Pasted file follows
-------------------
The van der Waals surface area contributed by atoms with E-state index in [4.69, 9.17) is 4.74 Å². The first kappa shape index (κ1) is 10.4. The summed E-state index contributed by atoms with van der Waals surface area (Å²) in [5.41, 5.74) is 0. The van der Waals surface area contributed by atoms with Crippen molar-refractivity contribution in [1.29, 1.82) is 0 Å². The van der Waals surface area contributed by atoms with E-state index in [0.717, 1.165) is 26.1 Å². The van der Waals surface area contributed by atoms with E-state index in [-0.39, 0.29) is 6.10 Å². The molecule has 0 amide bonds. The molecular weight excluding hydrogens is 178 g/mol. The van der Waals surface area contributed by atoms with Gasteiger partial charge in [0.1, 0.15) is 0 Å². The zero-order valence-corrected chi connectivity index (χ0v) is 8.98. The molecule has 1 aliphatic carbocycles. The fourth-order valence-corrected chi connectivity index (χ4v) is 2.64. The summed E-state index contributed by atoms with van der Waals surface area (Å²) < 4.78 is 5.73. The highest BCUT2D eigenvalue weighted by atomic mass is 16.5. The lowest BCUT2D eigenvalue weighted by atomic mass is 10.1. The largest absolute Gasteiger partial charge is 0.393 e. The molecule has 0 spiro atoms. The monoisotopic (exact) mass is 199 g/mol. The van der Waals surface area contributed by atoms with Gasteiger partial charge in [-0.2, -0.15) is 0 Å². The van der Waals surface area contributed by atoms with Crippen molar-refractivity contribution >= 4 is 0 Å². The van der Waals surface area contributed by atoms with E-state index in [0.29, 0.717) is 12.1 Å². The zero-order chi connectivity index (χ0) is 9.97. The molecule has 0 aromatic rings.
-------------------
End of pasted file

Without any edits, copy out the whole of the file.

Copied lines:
The van der Waals surface area contributed by atoms with E-state index in [4.69, 9.17) is 4.74 Å². The first kappa shape index (κ1) is 10.4. The summed E-state index contributed by atoms with van der Waals surface area (Å²) in [5.41, 5.74) is 0. The van der Waals surface area contributed by atoms with Crippen molar-refractivity contribution in [1.29, 1.82) is 0 Å². The van der Waals surface area contributed by atoms with E-state index in [0.717, 1.165) is 26.1 Å². The van der Waals surface area contributed by atoms with E-state index in [-0.39, 0.29) is 6.10 Å². The molecule has 0 amide bonds. The molecular weight excluding hydrogens is 178 g/mol. The van der Waals surface area contributed by atoms with Gasteiger partial charge in [0.1, 0.15) is 0 Å². The zero-order valence-corrected chi connectivity index (χ0v) is 8.98. The molecule has 1 aliphatic carbocycles. The fourth-order valence-corrected chi connectivity index (χ4v) is 2.64. The summed E-state index contributed by atoms with van der Waals surface area (Å²) < 4.78 is 5.73. The highest BCUT2D eigenvalue weighted by atomic mass is 16.5. The lowest BCUT2D eigenvalue weighted by atomic mass is 10.1. The largest absolute Gasteiger partial charge is 0.393 e. The molecule has 0 spiro atoms. The monoisotopic (exact) mass is 199 g/mol. The van der Waals surface area contributed by atoms with Gasteiger partial charge in [-0.2, -0.15) is 0 Å². The van der Waals surface area contributed by atoms with Crippen molar-refractivity contribution >= 4 is 0 Å². The van der Waals surface area contributed by atoms with E-state index in [0.29, 0.717) is 12.1 Å². The zero-order chi connectivity index (χ0) is 9.97. The molecule has 0 aromatic rings.